I have no quarrel with those who oppose the Provincial Council system. They may have their own reasons for their objections. But they have so far failed to present their alternative. There is not even a sign of an attempt to evolve one except for nebulous concepts. In the meantime the North has to be waiting for Godot. The objection to establishing a PC in the North appears to arise from its potential to encourage separatism. Granted the allegation is true, surely it cannot happen in a hurry. Even if the opposed institution happens to create obstacles to national legislation, the government has the power to take steps, as in India, to get over them and a Ministry of Defence that was able to handle Prabhakaran alive can easily be trusted to contain the situation until more appropriate and sustainable modalities are worked out with political maturity and mutual trust.


As I have guessed in the above article, another reason that pushes the government to keep on postponing the NPC election and rationalizing the delay with red herrings might be the fear of losing at the poll. But for obvious reasons, no man in his senses will expect the government to win an election in the North in the near future. Once an election is held with the ruling party holding itself back, the government then joins hands with the winners, whoever they may be, to help them to run the best regional administration possible. There is no dishonesty in such a move as the coming together is not aimed at getting political advantage, for the government had not staked its politics at the exclusive election of the region. Besides the new leadership uncovered by the election may look at old problems with new eyes.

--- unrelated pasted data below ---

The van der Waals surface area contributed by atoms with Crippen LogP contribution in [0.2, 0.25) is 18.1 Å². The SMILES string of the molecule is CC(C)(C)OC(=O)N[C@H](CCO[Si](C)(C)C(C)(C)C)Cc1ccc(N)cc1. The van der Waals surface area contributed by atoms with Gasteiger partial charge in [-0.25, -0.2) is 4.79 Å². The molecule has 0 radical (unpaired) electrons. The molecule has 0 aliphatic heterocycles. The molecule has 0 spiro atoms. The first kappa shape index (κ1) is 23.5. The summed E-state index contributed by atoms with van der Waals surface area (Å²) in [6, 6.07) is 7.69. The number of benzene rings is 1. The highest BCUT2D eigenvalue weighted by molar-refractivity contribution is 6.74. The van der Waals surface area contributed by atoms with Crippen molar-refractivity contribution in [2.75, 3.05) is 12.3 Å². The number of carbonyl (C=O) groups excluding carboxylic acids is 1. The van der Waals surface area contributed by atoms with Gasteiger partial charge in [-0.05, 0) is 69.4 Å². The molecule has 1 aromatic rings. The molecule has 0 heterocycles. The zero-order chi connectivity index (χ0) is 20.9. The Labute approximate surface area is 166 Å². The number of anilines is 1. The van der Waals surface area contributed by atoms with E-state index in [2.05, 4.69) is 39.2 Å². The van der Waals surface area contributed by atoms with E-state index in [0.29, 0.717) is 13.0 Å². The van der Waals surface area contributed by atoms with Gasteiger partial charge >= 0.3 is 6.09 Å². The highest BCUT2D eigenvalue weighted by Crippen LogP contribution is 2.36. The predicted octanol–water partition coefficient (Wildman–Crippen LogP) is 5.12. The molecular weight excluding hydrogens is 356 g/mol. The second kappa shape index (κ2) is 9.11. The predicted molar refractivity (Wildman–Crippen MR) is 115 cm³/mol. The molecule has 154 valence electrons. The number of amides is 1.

Remove the blinkers


The North also has a duty to engage itself more actively and positively in the reconciliation initiative. It takes two to tango. The Indian Ocean has predetermined that all communities inhabiting this small island must willy-nilly live together. The sensible thing to do in such a situation is to try and make that living together as harmonious as possible. Of course, some enterprising siblings have moved to more salubrious climes. While they keep imperceptibly losing their own identity in the madding crowds of their new habitats, paradoxically they keep fighting tooth and nail to preserve its shadow back at home. Most Northerners, like the two GAs I mentioned above, are content to spend the rest of their lives in the land of their birth. It is the bounden duty of the majority to ensure that they live with equity and dignity. 


Our generation and its immediate predecessors have been confined to the narrow limits of ethnicity due to the compartmentalizing policies of our rulers. Hence our difficulty to remove our blinkers to see that death shall remove all our differences. Nevertheless I am optimistic that progressive policies of education, advances in technology and expansion of the global village would merge our progeny together in a united Sri Lanka.


Concluded